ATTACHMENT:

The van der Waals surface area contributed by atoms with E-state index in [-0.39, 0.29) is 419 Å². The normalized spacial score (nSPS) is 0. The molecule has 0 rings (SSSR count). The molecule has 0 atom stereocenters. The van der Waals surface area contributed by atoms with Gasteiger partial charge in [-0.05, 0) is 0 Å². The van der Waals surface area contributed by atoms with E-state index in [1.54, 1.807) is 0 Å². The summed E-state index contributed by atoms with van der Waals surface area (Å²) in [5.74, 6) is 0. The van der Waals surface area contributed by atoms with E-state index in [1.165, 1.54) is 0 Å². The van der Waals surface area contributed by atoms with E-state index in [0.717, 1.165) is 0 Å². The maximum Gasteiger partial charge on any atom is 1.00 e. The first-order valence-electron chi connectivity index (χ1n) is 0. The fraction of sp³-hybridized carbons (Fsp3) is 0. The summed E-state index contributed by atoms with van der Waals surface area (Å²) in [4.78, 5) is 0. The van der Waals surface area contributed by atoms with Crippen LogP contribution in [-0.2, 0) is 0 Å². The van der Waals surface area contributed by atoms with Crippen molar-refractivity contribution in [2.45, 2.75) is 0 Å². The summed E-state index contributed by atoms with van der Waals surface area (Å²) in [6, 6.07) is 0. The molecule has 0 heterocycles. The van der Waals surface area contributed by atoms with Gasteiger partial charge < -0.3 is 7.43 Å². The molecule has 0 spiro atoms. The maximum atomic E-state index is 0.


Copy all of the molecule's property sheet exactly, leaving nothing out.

The van der Waals surface area contributed by atoms with E-state index in [-0.39, 0.29) is 419 Å². The normalized spacial score (nSPS) is 0. The molecule has 0 rings (SSSR count). The molecule has 0 atom stereocenters. The van der Waals surface area contributed by atoms with Gasteiger partial charge in [-0.05, 0) is 0 Å². The van der Waals surface area contributed by atoms with E-state index in [1.54, 1.807) is 0 Å². The summed E-state index contributed by atoms with van der Waals surface area (Å²) in [5.74, 6) is 0. The van der Waals surface area contributed by atoms with E-state index in [1.165, 1.54) is 0 Å². The van der Waals surface area contributed by atoms with E-state index in [0.717, 1.165) is 0 Å². The maximum Gasteiger partial charge on any atom is 1.00 e. The first-order valence-electron chi connectivity index (χ1n) is 0. The fraction of sp³-hybridized carbons (Fsp3) is 0. The summed E-state index contributed by atoms with van der Waals surface area (Å²) in [4.78, 5) is 0. The van der Waals surface area contributed by atoms with Crippen LogP contribution in [-0.2, 0) is 0 Å². The van der Waals surface area contributed by atoms with Crippen molar-refractivity contribution in [2.45, 2.75) is 0 Å². The summed E-state index contributed by atoms with van der Waals surface area (Å²) in [6, 6.07) is 0. The molecule has 0 heterocycles. The van der Waals surface area contributed by atoms with Gasteiger partial charge < -0.3 is 7.43 Å². The molecule has 0 spiro atoms. The maximum atomic E-state index is 0.